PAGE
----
Exercise Linked to Decrease in Deaths, Regardless of Air Pollution

Habitual exercise is associated with a reduced risk for death, regardless of exposure to fine particulate matter (PM2.5), according to a study published online in CMAJ, the journal of the Canadian Medical Association.

Cui Guo, PhD, from the Chinese University of Hong Kong, and colleagues recruited 384,130 adults with 842,394 medical examination records between 2011 and 2016 to examine the combined effects of long-term exposure to PM2.5 and habitual exercise on deaths from natural causes in Taiwan.

The researchers found that compared with inactivity, a higher level of habitual exercise was associated with a lower risk for death (hazard ratios [95 percent confidence intervals], 0.84 [0.80 to 0.88] and 0.65 [0.62 to 0.68] for the moderate and high exercise groups, respectively). Compared with lower exposure, higher PM2.5 exposure was associated with an increased risk for death (hazard ratios [95 percent confidence intervals], 1.02 [0.98 to 1.07] and 1.15 [1.10 to 1.20] for the moderate and high PM2.5 exposure groups, respectively). Adults with high levels of habitual exercise and low PM2.5 exposure had a lower risk for death from natural causes than inactive adults with high PM2.5 exposure. The interaction effect between exercise and PM2.5 exposure on the risk for death was minor but statistically significant (hazard ratio, 1.03; 95 percent confidence interval, 1.01 to 1.06). In each PM2.5 stratum, moderate and high levels of exercise were associated with a lower risk for death versus inactivity.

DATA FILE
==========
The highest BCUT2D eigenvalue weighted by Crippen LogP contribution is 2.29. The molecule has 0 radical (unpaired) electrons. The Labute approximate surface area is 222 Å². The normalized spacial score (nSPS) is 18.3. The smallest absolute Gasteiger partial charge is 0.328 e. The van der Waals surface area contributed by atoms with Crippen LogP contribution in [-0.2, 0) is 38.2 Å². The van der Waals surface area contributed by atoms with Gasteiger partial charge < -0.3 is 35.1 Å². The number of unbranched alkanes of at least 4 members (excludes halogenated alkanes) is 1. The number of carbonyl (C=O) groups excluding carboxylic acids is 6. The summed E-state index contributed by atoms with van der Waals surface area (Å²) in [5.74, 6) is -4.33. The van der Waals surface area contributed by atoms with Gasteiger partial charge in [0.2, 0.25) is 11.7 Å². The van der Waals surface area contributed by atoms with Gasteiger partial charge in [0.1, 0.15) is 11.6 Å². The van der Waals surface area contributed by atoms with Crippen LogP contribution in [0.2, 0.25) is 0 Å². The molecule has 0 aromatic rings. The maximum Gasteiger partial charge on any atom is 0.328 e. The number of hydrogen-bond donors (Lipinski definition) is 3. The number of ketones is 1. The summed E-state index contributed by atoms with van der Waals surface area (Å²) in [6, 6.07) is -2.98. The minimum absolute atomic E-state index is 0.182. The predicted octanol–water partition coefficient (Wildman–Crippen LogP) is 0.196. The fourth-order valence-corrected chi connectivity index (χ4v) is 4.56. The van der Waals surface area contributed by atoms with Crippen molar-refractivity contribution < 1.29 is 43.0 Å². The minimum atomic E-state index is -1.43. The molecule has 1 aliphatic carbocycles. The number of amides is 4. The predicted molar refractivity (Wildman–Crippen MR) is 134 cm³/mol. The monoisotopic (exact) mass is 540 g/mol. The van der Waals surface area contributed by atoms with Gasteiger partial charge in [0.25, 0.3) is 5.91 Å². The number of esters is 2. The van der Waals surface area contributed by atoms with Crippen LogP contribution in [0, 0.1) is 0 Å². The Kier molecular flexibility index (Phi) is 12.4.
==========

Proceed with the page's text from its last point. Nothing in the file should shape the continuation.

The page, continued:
“Habitual exercise reduces the risk of death regardless of exposure to air pollution, and air pollution generally increases the risk of death regardless of habitual exercise,” the authors write.

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